September 18, 2016

Victoria - Episode 5

Victoria and Albert 

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Episode Five Recap by  Edwina Langley the Evening Standard
While the show is set nearly 200 years ago, the episode held a thoroughly relevant central issue: how the power-balance should play out between a man and a woman when the breadwinner of the household is the lady. How many viewers’ had their feathers a tad ruffled by this very modern question?
Jenna Coleman as Victoria and Tom Hughes as Albert not only make a very handsome pair, but a passionate one too. From the opening minutes, they were hiding round corners and locking lips with each other in deep, saucy embraces…. 
“We must get married as soon as possible,” Victoria whispered. 
“I agree,’ said Albert in that gorgeously smooth drawl. 
(“We agree too!” we shouted at the telly, though we’re not quite sure they heard us.) 
Then began the business of preparing for the wedding – aka deciding Albert’s allowance and whether there should be a title to go with it. It was hard not to agree with him that repeatedly asking Victoria for dosh for his hankies might get a little tedious, but Victoria’s fears about where the money might later be spent (on ‘actresses’) was a valid point too. How we chuckled when Lord Melbourne sowed that seed of doubt… 
“At least I know Albert doesn’t have any secrets,” Vics said. 
“No,” Lord M replied. “No…. Well, that usually comes later Ma’am, but no.” 
We’ve got to give it to the guy, he won’t give her up all that easily.
Lord Melbourne and Victoria
Of course we felt truly dreadful for Lord M this week. You could almost see his heart break when Victoria told him news of her engagement. He couldn’t look her in the eye – and yet he continued to stoically advise her: “If the people get into the way of making kings, they might get into the way of unmaking them,” he warned the angry Queen as she threw around suggestions of Albert as ‘King Consort’.
The biggest laugh Lord M gave us was undoubtedly that look at Lord Chamberlain’s dramatic entrance. The total opposite of funny, however, was his final scene with the newly wed Queen – the spark in his eye when she told him she would “never forget”, and that restrained little kiss on the cheek… Lord M might not have managed to steal Victoria’s heart, but he definitely managed to steal ours.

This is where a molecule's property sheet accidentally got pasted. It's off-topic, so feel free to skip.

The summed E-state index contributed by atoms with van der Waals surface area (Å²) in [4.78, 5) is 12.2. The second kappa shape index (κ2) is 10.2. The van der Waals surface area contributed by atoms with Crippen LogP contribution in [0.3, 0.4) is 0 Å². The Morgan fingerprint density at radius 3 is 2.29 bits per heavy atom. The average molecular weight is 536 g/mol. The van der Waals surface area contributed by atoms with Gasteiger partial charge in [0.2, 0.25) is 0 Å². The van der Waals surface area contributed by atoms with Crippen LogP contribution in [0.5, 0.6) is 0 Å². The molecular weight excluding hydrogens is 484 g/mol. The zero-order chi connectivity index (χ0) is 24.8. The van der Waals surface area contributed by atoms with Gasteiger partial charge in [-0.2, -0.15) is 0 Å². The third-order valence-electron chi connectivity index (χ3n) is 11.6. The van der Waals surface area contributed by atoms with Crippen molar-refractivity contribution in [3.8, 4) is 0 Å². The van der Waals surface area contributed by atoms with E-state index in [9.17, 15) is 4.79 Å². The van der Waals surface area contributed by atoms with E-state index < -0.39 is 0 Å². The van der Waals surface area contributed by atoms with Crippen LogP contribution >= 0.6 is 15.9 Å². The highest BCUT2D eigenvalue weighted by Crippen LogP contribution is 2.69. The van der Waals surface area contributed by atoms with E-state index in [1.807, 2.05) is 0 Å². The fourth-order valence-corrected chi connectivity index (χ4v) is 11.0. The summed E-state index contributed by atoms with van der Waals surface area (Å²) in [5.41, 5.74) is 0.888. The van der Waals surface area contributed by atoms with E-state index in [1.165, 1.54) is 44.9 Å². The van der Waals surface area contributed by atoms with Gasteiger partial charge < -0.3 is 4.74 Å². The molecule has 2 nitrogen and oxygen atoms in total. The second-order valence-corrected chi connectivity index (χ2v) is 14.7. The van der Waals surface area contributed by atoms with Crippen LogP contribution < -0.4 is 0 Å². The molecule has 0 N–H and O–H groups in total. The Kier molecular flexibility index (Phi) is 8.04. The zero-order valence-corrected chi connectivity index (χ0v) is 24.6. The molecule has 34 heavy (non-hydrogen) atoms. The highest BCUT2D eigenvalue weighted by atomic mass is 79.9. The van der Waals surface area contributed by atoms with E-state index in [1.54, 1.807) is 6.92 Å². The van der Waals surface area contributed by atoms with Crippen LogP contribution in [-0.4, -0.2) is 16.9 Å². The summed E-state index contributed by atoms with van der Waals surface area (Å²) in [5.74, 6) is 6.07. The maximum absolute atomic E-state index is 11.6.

At least there were some laughs in the quite adorable house of ill-repute scene. Having been dragged to the establishment – or ‘university of love’ – by his playboy brother Ernest (David Oakes), Albert was subsequently forced into the company of Gretchen. That he then requested a ‘non-practical’ lesson with just paper and pencils wholly saved his reputation in our eyes. We especially liked the translation, “I do not wish to engage with you, Gretchen”, which had us in stitches.
A quick clap for that special moment later on between the brothers: “Now you have Victoria,” Ernest said softly, “and she will never leave you. Do you know how much I envy you… and how I will miss you!” Oh Ernest, stop!
A more serious matter was the politicians versus the prince. It was frightfully unkind of old Wellington to cast doubt over Albert’s faith (though his comment in church: “Surprised he didn’t cross himself when he came in. He even walks like a papist…” definitely got a chuckle out of us). Also, wasn’t Albie’s £30,000 a year with no title just a bit stingy? Well done Victoria for your ‘Knight of the Garter with no seat in the House of Lords’ high honour offer, which quite placated the Prince… 
Victoria and Albert's weddingBest of all was when he went off in a huff to practice his fencing – there’s nothing we like more than a V&A quarrel, it just reinforces the passion. The tension that built as Victoria, in that regal purple gown, rushed out into the garden to challenge the swordsman… And Albert’s reluctance to cease practice under her shouty instruction, defiantly pointed the sword at her chest. We knew he was just messing with her though – never fear – and that cheeky smile at the mention of her uncle’s ‘actress’ totally won us over once again. This scene helped to clear the pre-marital air; he’d never have a mistress (yay!) and she would love, honour and… obey (erm, we’ll see…)
And then there was the wedding itself. No Mendelssohn’s Wedding March for our Queen – Martin Phipps’ specially composed Hallelujah was what our beautiful heroine walked down the aisle to, wearing – shock horror – a white dress. (We can’t see that trend catching on, not ever …)
The couple had a total of 9 childrenReception over, it was off to the honeymoon and hello to the moment we’ve all been anticipating: the bedroom scene. How innocent she looked, how nervous they were, all that business with the madeira or no madeira, we even felt nervous for them.
The nail-biting slowness of pace and that hovering over one another only added to the tenderness of the moment. Indeed, any fears we’d had previously that their chemistry might not be up to our inexplicably high standards were completely and utterly, er, put to bed. It was, as we said, the best episode of the series. We can’t wait for it to be outdone next week. 

1 comment:

  1. What an absolutely delightful series. So full of every kind of emotion. The only thing that surpasses this story on screen is the fact that it was real life! How very exciting to look forward to a new episode each week. Thank you June.